Chinese assistance[edit]

During the visit of Chinese Premier Wen Jiabao between April 7-April 8, 2006 both nations signed several bilateral agreements and a treaty of "Comprehensive Partnership of Cooperation."[1] China diversified its aid and investments in Cambodia and promised to provide USD 600 million in loans and grants.[1][5] China has canceled much of Cambodia's debt and granted a fresh loan of USD 12.4 million for the construction of the building housing the Cambodian government's council of ministers and the restoration of the Angkor Wat temple and heritage site.[2][5] About USD 200 million has been earmarked as a low-interest loan for the construction of bridges spanning the Mekong and Tonle Sap rivers. China has cultivated strong ties with Cambodia, gaining access to its sea ports that can allow China to exploit oil reserves in the Gulf of Tonkin.[5] During the visit, Cambodian Prime Minister Hun Sen described China as Cambodia's "most trustworthy friend."[1][5]

China has also cultivated military ties. In the aftermath of the 1997 coup, China provided USD 2.8 million in military aid and has since supplied wide range of military equipment,[6] training of military and police cadre and naval vessels to combat drug trafficking and piracy.[1] China has also funded Chinese language schools in Cambodia.[2] Immigration of Chinese workers to Cambodia has also stepped up in recent years and is estimated between 50,000 and 300,000.[2]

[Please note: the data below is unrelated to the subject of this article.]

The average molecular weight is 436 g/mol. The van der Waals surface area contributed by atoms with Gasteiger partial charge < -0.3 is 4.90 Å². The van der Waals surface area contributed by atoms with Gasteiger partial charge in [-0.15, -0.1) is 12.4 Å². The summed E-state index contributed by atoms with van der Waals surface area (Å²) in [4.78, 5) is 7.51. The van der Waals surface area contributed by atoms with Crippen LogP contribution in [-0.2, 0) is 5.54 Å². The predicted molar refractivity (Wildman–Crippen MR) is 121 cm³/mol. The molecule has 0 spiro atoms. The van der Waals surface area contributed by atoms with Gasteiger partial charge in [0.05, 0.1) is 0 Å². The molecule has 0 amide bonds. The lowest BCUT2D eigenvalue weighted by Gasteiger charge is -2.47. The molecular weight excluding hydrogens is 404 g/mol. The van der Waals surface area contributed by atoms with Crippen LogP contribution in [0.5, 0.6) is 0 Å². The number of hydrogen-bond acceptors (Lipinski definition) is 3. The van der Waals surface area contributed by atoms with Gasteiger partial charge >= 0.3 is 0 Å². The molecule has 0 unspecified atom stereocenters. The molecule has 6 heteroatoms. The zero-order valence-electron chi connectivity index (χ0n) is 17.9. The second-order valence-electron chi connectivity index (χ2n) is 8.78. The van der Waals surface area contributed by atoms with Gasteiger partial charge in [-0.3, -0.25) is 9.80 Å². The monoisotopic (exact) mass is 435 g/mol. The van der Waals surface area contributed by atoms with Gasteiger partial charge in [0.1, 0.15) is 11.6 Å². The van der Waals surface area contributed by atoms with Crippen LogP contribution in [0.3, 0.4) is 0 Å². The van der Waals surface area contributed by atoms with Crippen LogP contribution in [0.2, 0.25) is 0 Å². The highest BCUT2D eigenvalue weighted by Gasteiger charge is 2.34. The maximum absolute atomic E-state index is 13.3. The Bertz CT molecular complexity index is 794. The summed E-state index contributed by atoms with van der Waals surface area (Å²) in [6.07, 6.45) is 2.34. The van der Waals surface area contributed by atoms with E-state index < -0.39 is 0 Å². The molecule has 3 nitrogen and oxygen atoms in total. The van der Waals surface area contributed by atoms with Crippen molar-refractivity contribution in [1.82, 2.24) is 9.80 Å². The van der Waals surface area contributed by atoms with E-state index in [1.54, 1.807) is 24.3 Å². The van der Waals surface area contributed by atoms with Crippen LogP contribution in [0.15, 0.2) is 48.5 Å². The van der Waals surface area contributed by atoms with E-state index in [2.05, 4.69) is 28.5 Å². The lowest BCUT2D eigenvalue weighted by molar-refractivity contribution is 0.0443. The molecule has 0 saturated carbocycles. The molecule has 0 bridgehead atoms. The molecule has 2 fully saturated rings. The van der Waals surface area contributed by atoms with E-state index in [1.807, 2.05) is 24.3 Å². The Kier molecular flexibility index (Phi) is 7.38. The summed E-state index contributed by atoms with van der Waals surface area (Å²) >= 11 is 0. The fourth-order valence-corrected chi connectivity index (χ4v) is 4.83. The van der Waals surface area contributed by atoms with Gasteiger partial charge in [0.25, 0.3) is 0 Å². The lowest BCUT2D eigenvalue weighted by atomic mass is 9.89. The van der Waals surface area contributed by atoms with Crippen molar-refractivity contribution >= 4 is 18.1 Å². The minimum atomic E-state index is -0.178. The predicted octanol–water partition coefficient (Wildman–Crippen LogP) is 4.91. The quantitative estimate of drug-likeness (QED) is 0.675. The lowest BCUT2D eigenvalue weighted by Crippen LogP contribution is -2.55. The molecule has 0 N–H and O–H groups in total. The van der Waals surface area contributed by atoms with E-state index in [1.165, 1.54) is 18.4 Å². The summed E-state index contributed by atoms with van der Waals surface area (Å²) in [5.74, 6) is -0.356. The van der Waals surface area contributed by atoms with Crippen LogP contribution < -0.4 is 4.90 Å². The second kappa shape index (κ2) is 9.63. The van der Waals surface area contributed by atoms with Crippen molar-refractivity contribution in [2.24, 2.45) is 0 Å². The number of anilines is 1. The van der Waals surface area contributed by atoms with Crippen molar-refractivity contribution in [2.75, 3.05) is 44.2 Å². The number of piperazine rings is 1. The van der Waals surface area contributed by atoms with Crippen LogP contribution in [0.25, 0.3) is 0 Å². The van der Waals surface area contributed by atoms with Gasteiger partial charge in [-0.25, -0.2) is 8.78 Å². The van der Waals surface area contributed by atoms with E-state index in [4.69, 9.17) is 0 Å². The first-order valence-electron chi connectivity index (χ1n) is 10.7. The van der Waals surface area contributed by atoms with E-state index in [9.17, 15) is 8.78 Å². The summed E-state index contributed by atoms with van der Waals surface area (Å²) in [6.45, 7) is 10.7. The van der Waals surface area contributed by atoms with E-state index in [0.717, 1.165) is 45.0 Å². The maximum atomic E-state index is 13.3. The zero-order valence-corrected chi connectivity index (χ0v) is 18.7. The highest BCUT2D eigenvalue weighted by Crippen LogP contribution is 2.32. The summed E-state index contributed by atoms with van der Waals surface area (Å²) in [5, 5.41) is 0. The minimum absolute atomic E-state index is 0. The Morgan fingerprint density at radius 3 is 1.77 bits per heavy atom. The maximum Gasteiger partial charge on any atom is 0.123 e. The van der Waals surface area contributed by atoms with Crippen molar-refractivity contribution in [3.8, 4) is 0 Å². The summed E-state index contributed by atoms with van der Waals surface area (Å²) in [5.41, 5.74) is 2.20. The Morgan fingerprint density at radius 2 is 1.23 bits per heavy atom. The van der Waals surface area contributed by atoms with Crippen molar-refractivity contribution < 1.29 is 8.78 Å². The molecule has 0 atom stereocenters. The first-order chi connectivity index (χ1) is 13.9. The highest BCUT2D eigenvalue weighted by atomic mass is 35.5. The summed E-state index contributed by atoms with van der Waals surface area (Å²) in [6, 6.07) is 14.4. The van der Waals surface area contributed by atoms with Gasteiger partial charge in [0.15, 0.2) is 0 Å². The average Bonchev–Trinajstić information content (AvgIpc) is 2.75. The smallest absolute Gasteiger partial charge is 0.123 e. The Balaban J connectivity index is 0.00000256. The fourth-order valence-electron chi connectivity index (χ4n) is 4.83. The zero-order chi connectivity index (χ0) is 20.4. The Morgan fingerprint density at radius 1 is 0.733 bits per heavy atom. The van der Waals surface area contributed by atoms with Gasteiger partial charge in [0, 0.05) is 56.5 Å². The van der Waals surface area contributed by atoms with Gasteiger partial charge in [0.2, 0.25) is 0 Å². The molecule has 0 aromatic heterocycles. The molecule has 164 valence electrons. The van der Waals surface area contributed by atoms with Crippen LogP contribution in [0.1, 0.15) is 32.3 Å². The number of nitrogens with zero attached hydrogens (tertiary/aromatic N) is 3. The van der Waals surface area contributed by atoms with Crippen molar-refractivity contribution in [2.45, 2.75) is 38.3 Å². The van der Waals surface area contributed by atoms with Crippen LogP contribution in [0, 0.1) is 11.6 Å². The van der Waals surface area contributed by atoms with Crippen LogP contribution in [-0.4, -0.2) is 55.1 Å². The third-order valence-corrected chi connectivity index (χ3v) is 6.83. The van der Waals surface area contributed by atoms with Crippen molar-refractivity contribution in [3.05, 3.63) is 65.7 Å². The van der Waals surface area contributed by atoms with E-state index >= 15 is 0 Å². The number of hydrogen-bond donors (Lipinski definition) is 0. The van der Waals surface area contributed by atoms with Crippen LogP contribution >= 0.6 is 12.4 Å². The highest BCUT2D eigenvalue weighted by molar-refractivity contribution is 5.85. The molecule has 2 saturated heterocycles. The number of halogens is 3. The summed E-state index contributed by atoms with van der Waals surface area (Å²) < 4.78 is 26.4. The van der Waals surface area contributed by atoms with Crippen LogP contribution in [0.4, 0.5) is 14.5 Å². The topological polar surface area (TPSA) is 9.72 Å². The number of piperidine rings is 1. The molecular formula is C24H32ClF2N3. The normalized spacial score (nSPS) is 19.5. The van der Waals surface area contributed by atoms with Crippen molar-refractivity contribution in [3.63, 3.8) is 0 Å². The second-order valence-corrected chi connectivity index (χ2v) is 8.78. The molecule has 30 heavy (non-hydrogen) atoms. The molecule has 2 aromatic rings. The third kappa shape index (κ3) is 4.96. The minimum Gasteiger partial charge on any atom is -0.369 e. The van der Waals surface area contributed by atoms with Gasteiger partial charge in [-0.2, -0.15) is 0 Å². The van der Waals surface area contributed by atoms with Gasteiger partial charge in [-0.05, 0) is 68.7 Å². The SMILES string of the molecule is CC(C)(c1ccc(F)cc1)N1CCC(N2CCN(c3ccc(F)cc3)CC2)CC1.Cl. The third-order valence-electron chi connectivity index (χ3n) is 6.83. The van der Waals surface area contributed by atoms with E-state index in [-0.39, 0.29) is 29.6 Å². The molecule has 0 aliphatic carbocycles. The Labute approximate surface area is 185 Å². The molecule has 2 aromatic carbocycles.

Commerce[edit]

Trade between Cambodia and China totaled USD 4.8 billion in 2016,[7] compared to USD 732 million in 2006 and has increased by an average of 26% for the last 10 years.[2] However, Cambodia has a significant trade deficit with China, importing over USD 3.9 billion (raw fabrics being the largest constituent) compared to its exports of USD 830 million.[7] It was estimated that 60% of products in Cambodian markets are Chinese-made on 2006,[2] and 24% of Cambodian imports were from China in 2015.[8] There are multiple large-scale Chinese investment projects in Cambodia such as the 400 MW Lower Se San 2 Dam worth $781 million[9] and a US$3.8 billion deepwater port project on a 90-km stretch of Cambodian coastline.[10] According to the Cambodian Center for Human Rights, the Cambodian government gave over 4.6 million hectares in concessions to 107 Chinese-owned firms between 1994 and 2012.[11]

Concerns[edit]

Embassy of Cambodia in China
Portraits of President Xi Jinping and King Norodom Sihamoni being displayed during President Xi's state visit to Cambodia, October 2016.